Anthem plans to leave the Obamacare exchange in Virginia, an announcement that comes only days after the company said it was leaving the exchanges in Nevada and Georgia.

The move means that people who had Anthem coverage this year will have to shop for a new healthcare plan beginning in November if they have the option, and the change in coverage could mean patients will have to see new doctors and change hospitals.

Other insurers, including Anthem, UnitedHealthcare, and Aetna have made similar announcements about Virginia, which would have left 50 counties in the state without an insurer to buy tax subsidized coverage from. Optima Health, however, plans to offer coverage in all of those counties and has asked for rate increases of 19.3 percent for next year.

Most Obamacare customers who buy coverage on the exchange will not feel the increase because federal subsidies will increase to cover the difference in price. Those making more than $48,000 a year for an individual, however, generally do not qualify for subsidies and may have to pay more for coverage.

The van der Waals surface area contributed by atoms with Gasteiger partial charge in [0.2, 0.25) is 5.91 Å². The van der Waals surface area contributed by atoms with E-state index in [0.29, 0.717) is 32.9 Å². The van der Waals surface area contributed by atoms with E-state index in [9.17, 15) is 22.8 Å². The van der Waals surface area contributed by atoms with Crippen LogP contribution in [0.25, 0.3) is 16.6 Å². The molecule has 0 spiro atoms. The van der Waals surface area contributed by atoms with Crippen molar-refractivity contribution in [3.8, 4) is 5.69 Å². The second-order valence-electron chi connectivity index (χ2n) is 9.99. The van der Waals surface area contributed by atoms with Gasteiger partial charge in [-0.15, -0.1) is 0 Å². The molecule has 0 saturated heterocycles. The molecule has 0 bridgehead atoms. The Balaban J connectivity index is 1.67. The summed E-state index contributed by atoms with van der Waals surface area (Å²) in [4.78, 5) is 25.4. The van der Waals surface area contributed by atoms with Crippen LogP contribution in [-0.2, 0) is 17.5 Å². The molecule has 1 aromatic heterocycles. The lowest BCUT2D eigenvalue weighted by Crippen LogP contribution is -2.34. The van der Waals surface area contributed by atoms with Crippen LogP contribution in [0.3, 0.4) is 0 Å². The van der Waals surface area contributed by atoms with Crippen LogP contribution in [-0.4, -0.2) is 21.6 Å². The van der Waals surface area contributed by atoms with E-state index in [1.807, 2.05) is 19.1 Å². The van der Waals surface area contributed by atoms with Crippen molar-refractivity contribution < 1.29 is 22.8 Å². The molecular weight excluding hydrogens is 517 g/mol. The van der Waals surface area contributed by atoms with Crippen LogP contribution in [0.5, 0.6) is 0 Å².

The rate increases do not apply to people who get medical coverage through work or through programs such as Medicare or Medicaid.

Anthem said Friday that the uncertainty about the future of Obamacare had led to its decision, as had an unbalanced risk pool.

The Trump administration has not said what it will do about insurer payments that it has been issuing under the law, and the president has threatened to cut the funding off as a way to bring lawmakers together to devise a healthcare plan. On Thursday, the Department of Health and Human Services issued a memo saying it would give insurers more time to file premium rate requests, but that it did not have additional information about whether the payments would be made.

Without the funds, insurers would price their premiums higher for next year, but because they don't know whether to expect the payments, they have said they are wary about doing business in the exchanges next year. Many of them already have claimed hundreds of millions of dollars in losses from selling the plans.

"Today, planning and pricing for [Obamacare]-compliant health plans has become increasingly difficult due to a shrinking and deteriorating individual market, as well as continual changes and uncertainty in federal operations, rules and guidance, including cost-sharing reduction subsidies and the restoration of taxes on fully insured coverage," Anthem said Friday. "As a result, the continued uncertainty makes it difficult for us to offer individual health plans statewide in Virginia."